Damnatio memoriae: Hegemony, memory and the potential incorporation of difference
Damnatio memoriae was a term originally coined in the early twentieth century with regard to memory sanctions in Antiquity. Violent destruction and hostile erasure of memories by authorities and majorities has been, however, a global phenomenon throughout history. Today it is, perhaps, a more pressing issue than before. The twin tendencies of increased globalization and intensified identity politics in the present historical era seem to pit different standards and sensibilities against each other. The destruction of ancient ruins in Palmyra (Syria) in 2015 and the impending demolishing of the Larung Gar Buddhist monastery in Sichuan (China) are only two recent examples of ‘adjustments of history’ by violent means. There are reasons to believe that similar – if less violent – processes are continuously going on without the noise and the media attention: The official framing of past events in particular ways; the destruction or alteration of architecture, sites, and images; the banning or imposing of old and new practices. As pointed out by Flower (2006) memory sanctions, that is deliberately designed strategies aiming to change the picture of the past through erasure or redefinition, can be found in most, perhaps even all human societies. To what extent, and in what sense, adjustments of the past through willful destruction is different from those alterations taking place through neglect and ignorance is one question the workshop wishes to bring up for discussion.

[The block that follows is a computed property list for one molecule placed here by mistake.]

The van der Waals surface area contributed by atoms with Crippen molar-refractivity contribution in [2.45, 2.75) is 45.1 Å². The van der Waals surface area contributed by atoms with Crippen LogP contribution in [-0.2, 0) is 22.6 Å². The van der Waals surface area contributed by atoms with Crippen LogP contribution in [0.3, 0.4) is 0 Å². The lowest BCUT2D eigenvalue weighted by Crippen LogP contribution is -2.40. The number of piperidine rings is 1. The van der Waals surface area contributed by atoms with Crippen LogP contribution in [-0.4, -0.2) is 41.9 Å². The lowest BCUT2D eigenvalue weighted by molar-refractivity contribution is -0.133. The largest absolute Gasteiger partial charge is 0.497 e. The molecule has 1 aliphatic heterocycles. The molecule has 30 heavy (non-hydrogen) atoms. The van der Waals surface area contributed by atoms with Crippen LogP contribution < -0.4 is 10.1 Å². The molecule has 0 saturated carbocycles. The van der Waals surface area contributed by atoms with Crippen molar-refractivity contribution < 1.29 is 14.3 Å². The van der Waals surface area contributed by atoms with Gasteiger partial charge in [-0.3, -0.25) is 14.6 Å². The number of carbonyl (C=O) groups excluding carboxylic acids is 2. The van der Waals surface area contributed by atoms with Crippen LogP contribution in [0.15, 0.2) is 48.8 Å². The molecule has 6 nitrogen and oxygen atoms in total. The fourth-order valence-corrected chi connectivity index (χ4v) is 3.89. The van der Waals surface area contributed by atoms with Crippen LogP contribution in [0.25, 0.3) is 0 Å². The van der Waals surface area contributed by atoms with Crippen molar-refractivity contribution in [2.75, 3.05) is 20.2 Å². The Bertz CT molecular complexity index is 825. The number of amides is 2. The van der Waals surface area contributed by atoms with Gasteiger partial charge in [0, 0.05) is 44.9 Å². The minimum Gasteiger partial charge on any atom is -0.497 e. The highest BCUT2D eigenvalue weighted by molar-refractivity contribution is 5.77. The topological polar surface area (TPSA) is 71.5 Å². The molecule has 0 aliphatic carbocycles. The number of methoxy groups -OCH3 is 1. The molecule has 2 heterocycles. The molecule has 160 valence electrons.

An expression of exclusion in ancient societies, damnatio memoriae can also be assessed in terms of the potential incorporation of difference. Adjusting history and making memory disappear completely are two very different things. If carried out the Larung Gar demolition will certainly be remembered by the people of Tibet; Palmyra destroyed will for long carry the memory of the violence by which it was brought to rubble. Remembrance of banned practices or suppressed cultural identities may be incorporated in new or other forms; repressed memories may find fetishized expressions.